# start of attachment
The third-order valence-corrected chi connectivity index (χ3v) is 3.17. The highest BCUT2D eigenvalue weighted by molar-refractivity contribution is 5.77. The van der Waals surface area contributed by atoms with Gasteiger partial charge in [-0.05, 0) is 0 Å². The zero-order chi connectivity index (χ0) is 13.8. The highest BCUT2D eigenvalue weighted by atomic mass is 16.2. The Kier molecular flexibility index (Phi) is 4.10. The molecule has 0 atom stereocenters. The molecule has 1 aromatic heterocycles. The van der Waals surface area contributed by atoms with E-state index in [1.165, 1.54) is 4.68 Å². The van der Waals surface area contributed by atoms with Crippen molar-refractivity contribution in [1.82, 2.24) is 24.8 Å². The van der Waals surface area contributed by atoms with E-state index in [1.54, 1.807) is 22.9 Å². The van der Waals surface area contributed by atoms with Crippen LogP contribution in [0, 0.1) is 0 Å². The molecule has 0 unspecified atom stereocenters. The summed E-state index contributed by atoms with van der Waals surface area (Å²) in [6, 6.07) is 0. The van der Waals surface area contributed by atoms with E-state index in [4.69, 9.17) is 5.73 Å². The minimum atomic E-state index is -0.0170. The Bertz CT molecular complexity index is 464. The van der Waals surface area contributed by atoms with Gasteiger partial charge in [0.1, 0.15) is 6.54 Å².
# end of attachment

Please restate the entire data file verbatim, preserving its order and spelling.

The third-order valence-corrected chi connectivity index (χ3v) is 3.17. The highest BCUT2D eigenvalue weighted by molar-refractivity contribution is 5.77. The van der Waals surface area contributed by atoms with Gasteiger partial charge in [-0.05, 0) is 0 Å². The zero-order chi connectivity index (χ0) is 13.8. The highest BCUT2D eigenvalue weighted by atomic mass is 16.2. The Kier molecular flexibility index (Phi) is 4.10. The molecule has 0 atom stereocenters. The molecule has 1 aromatic heterocycles. The van der Waals surface area contributed by atoms with E-state index in [1.165, 1.54) is 4.68 Å². The van der Waals surface area contributed by atoms with Crippen molar-refractivity contribution in [1.82, 2.24) is 24.8 Å². The van der Waals surface area contributed by atoms with E-state index in [1.54, 1.807) is 22.9 Å². The van der Waals surface area contributed by atoms with Crippen LogP contribution in [0, 0.1) is 0 Å². The molecule has 0 unspecified atom stereocenters. The summed E-state index contributed by atoms with van der Waals surface area (Å²) in [6, 6.07) is 0. The van der Waals surface area contributed by atoms with E-state index in [4.69, 9.17) is 5.73 Å². The minimum atomic E-state index is -0.0170. The Bertz CT molecular complexity index is 464. The van der Waals surface area contributed by atoms with Gasteiger partial charge in [0.1, 0.15) is 6.54 Å².